News & Politics

Another Round of Golf, Your Honor?

Members of Congress aren’t the only Washingtonians heading out on junkets.

When it comes to jetting off to golf resorts and dude ranches on big-business funds, federal judges are racking up the frequent-flyer miles.

According to the Washington watchdog group Community Rights Counsel, the DC Circuit ranks highest in the number of all-expenses-paid junkets taken by judges.

ExxonMobil, Philip Morris, and RJ Reynolds are paying for many of the trips, during which corporate-paid experts teach judges about evolving legal issues.

Though the junkets—to spots like London, Santa Fe, and ranches in Montana—are legal, CRC director Doug Kendall says the practice is questionable as they’re funded by companies with a “direct interest” in case outcomes.

The organizations that run most of the junkets are Montana’s Foundation for Research on Economics and the Environment (FREE) and George Mason University’s Law and Economic Center (LEC). Both have insisted that corporate cash does not go to reimburse the judges and that the seminars are academic endeavors, not playtime.

One federal judge attending an LEC junket reported the seminar’s value at $7,367. CRC esti mates that FREE spends about $10,000 on each judge per junket.

Judge Douglas H. Ginsburg of the DC Court of Appeals ranked first nationwide in junkets taken, according to CRC. Second is Judge Loren A. Smith of the US Court of Federal Claims. In the fifth spot is Judge Pauline Newman of the Federal Circuit Court of Appeals.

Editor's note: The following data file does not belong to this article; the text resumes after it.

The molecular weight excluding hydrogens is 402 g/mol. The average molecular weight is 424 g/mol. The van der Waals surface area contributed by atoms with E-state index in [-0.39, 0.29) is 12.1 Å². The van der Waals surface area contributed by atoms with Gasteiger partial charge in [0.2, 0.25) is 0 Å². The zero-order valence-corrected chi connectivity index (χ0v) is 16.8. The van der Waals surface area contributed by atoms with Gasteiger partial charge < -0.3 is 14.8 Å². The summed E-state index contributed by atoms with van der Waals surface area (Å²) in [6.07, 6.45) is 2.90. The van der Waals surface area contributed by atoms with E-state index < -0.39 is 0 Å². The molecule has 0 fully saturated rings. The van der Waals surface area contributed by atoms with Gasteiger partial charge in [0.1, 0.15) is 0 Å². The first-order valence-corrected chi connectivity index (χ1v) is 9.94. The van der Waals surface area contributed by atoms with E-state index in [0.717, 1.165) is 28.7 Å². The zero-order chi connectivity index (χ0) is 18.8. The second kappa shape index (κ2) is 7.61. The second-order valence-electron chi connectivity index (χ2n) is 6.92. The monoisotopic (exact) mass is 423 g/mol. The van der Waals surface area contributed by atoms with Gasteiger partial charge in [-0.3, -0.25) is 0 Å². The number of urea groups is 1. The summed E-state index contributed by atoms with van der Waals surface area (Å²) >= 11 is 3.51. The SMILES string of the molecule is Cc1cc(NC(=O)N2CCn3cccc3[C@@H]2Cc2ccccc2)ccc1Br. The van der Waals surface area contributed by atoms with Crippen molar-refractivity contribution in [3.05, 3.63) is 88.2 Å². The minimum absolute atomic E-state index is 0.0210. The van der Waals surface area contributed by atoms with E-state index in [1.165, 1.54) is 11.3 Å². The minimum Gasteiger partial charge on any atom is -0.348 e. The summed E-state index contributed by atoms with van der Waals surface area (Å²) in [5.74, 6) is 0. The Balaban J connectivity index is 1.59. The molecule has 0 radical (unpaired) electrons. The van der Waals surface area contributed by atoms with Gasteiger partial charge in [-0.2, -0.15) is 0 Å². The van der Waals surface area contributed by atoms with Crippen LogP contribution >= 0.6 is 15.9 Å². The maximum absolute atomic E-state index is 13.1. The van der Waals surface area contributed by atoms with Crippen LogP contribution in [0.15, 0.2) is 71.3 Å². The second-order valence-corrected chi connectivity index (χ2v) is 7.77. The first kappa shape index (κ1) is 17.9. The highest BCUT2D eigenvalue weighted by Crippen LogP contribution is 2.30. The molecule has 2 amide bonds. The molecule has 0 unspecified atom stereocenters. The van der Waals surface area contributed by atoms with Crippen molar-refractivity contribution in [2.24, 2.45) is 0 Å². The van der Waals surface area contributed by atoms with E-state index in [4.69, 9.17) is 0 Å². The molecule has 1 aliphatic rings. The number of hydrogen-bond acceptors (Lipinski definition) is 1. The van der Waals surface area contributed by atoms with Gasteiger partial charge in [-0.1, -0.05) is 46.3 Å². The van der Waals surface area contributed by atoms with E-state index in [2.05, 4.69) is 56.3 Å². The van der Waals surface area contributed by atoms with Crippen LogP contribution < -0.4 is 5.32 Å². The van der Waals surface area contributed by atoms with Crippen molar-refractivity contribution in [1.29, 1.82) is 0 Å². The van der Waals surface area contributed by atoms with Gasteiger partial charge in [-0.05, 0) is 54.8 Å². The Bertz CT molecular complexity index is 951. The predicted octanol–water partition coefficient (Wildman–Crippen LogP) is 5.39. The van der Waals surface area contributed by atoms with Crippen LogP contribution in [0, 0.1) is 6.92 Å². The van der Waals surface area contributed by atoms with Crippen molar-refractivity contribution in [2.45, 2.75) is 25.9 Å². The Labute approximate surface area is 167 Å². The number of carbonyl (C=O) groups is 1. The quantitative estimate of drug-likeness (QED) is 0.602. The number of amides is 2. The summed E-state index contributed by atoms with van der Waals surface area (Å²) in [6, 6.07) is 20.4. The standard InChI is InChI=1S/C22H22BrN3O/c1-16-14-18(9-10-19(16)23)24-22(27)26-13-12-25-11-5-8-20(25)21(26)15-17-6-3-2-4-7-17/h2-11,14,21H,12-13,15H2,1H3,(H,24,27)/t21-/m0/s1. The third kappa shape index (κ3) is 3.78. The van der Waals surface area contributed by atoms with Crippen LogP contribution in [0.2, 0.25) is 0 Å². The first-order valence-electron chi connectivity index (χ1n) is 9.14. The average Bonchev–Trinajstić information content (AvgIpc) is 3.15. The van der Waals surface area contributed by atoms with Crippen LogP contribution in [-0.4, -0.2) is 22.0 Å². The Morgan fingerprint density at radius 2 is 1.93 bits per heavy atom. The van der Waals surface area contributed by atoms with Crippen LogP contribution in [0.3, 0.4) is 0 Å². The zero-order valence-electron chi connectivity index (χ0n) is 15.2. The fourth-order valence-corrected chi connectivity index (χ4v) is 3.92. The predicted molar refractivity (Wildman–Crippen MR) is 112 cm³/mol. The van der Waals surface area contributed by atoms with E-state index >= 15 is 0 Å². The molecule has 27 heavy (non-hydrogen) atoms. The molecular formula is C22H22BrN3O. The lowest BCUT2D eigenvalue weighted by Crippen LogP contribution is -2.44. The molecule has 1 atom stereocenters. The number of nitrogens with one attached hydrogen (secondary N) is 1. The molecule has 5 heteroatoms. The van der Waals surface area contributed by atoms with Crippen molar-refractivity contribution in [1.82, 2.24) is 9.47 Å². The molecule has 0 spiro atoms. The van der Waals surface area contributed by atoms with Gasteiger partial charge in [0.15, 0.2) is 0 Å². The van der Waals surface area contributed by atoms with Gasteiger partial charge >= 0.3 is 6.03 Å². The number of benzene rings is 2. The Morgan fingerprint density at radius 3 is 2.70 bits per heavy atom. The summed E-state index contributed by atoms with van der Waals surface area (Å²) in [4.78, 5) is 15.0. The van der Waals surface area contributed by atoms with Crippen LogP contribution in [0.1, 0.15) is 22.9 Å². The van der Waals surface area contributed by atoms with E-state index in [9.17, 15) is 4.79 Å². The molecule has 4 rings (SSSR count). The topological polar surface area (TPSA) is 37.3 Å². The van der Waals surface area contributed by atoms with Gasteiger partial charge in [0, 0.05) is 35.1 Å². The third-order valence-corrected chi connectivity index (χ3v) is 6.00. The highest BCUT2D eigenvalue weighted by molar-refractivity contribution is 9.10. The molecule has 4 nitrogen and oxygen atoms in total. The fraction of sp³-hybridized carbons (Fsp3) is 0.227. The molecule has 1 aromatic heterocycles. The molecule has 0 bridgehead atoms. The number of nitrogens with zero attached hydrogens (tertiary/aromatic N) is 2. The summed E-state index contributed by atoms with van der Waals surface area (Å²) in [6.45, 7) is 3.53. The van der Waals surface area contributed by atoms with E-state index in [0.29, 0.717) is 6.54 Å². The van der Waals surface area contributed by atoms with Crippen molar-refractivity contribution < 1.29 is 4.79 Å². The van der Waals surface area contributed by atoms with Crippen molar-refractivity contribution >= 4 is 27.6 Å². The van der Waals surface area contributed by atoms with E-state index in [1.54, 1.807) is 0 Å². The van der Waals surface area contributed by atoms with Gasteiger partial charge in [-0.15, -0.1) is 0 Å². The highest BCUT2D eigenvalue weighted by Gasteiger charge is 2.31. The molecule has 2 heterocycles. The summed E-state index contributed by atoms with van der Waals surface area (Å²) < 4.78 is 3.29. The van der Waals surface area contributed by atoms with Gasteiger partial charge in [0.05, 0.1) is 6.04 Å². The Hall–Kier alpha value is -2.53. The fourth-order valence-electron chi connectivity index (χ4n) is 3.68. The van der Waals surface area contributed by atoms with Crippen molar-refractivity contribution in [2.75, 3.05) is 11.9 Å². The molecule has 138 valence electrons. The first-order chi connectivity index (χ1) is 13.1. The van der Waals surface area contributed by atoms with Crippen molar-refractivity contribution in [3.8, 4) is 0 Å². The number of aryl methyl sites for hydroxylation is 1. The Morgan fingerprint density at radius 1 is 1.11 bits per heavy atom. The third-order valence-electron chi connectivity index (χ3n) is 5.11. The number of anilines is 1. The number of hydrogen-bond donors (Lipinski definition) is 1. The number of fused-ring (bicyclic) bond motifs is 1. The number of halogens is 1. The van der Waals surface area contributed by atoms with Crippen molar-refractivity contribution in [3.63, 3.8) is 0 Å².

Kendall says junketeers target judges on DC’s big three courts—the DC Circuit, the Federal Circuit, and the Court of Federal Claims—because they have exclusive authority to hear cases involving issues critical to corporate America.

In 2002, Ginsburg attended a six-day visit to Yellowstone National Park sponsored by FREE, which receives funding from companies with an interest in limiting clean-air regulation. Last fall Ginsburg was one of several judges who voted to uphold the Environmental Protection Agency’s refusal to regulate pollution under the Clean Air Act.

There may have been no connection between the court decision and Ginsburg’s all-expenses-paid trip, but Kendall says it still stinks. “The judiciary, more than any other branch of government, is supposed to be truly independent and unblemished by the stain of influence peddling,” he says.

Newman thinks the junkets serve a valuable purpose. “I find them edifying and intellectually satisfying, and I think more rather than fewer judges should attend,” she explains. “I do believe that judges are stepping back from participating in educational opportunities that they would be better off participating in.”

The issue is coming under scrutiny in the Senate, where a bill would require full disclosure of who pays for junkets and would ban corporations from underwriting judges’ expenses. Chief Justice John Roberts also is leading an ethics task force that may ground some of the junkets for all federal judges.